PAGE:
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Please see: Seeing double: the low carb diet

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  1. Louise A McKenna, academic foundation year 1 doctor1,
  2. Russell S Drummond, consultant endocrinologist1,
  3. Suzannah Drummond, consultant ophthalmologist2,
  4. Dinesh Talwar, consultant biochemist3,
  5. Michael EJ Lean, professor of human nutrition and consultant physician4
  1. 1Department of Diabetes and Endocrinology, Glasgow Royal Infirmary, Glasgow G4 0SF, UK
  2. 2Department of Ophthalmology, Glasgow Royal Infirmary
  3. 3Department of Pathological Biochemistry, Glasgow Royal Infirmary
  4. 4Department of Human Nutrition, Glasgow Royal Infirmary
  1. Correspondence to: L A McKenna louise.mckenna{at}glasgow.ac.uk

A 38 year old white Scottish man with mild learning difficulties (able to read and write but not to maintain employment) presented with a three day history of diplopia and agitation, after seven days of presumed viral gastroenteritis.

On admission, he was agitated, mildly confused, tachycardic (115 beats/min, regular) and tachypnoeic (18 breaths/min). There were no chest signs or peripheral oedema. He had complete bilateral sixth cranial nerve palsies and horizontal nystagmus, with dilated, slowly reacting pupils. Limb movements were clumsy, with moderate cerebellar signs and dysdiadochokinesis, but no tremor. He was clinically jaundiced. Electrocardiography showed inferolateral T wave inversion. His heart size was at the upper limit of normal on chest radiography.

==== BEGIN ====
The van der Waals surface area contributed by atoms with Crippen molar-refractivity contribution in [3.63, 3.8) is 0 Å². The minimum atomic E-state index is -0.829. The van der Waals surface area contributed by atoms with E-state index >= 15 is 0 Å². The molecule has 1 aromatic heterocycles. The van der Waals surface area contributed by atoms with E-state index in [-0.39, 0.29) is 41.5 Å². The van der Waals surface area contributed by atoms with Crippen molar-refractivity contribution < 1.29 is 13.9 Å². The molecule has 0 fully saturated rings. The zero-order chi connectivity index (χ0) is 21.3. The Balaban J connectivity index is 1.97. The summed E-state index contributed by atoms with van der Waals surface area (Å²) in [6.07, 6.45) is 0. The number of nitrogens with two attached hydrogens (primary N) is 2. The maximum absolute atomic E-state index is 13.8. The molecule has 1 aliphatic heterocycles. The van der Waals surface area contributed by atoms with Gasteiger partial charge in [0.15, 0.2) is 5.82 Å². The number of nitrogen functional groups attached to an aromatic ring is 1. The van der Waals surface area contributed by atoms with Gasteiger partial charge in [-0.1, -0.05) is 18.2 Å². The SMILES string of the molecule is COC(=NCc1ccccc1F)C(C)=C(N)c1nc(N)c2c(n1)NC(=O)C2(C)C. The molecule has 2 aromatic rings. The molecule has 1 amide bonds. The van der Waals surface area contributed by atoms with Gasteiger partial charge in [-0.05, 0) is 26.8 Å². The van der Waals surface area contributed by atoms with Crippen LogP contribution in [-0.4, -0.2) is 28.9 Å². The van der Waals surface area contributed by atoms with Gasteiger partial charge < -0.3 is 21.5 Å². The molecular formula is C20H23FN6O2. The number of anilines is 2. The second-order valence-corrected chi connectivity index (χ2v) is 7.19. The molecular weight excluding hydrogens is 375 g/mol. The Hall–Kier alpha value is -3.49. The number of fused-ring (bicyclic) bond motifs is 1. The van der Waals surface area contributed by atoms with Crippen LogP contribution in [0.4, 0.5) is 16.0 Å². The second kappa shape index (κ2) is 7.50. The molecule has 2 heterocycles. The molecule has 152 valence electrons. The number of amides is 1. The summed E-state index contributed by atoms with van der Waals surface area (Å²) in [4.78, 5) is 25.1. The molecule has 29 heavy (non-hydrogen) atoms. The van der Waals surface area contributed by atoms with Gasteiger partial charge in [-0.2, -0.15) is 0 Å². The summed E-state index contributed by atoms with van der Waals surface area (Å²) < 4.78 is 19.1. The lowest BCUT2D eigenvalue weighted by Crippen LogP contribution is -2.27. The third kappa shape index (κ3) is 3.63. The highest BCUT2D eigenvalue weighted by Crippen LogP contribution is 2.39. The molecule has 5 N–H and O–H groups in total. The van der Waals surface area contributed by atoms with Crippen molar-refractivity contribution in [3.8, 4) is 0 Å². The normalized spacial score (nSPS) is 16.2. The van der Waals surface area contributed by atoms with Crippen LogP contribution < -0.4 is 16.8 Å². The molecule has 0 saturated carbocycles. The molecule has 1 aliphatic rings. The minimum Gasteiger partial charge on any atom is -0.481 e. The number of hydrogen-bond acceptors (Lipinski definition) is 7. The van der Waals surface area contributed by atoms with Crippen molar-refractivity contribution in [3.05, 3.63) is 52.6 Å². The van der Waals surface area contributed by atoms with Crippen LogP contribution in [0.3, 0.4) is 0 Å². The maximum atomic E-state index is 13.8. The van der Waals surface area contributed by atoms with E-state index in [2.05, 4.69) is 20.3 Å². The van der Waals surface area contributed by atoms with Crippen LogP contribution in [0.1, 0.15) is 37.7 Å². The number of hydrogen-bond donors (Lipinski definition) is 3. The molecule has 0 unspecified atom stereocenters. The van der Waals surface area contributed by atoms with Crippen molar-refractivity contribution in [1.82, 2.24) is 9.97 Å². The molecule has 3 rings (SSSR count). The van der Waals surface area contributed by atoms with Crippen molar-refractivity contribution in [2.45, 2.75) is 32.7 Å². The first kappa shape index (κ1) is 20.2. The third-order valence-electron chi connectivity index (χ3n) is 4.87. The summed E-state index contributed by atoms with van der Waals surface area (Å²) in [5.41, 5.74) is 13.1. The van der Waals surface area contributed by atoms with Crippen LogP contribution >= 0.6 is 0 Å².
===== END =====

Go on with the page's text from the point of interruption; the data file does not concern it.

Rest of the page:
On specific questioning, he gave a history of lifelong avoidance of alcohol, but of 34 kg weight loss over the preceding three months. This information was corroborated by his parents and practice nurse. At an initial weight of 127 kg (body mass index 42.4), he had received “healthy eating” advice from his practice nurse, who described him as her “star patient.” His weight had rapidly fallen—from 123 kg at four weeks, to 110 kg at eight weeks, 104 kg at 11 weeks, and finally 93 kg (body mass index 31) on admission. More recently, pursuing greater weight loss, he had eliminated all bread, cereals, and fats, on a diet considered “starvation” by his parents, without nutritional supplements.

Questions

  • 1 What is the most likely diagnosis?

  • 2 What definitive investigation confirms the diagnosis?

  • 3 What treatment should you start as an emergency, without confirmatory investigation results?

  • 4 Why were the electrocardiographic and chest radiographic findings alarming?

  • 5 Why did this patient become so ill and develop jaundice, when many people follow low carbohydrate diets without evident problems?

Answers

1 What is the most likely diagnosis?

Short answer

Concurrent agitation and cerebellar signs suggest Wernicke’s encephalopathy as the most likely …

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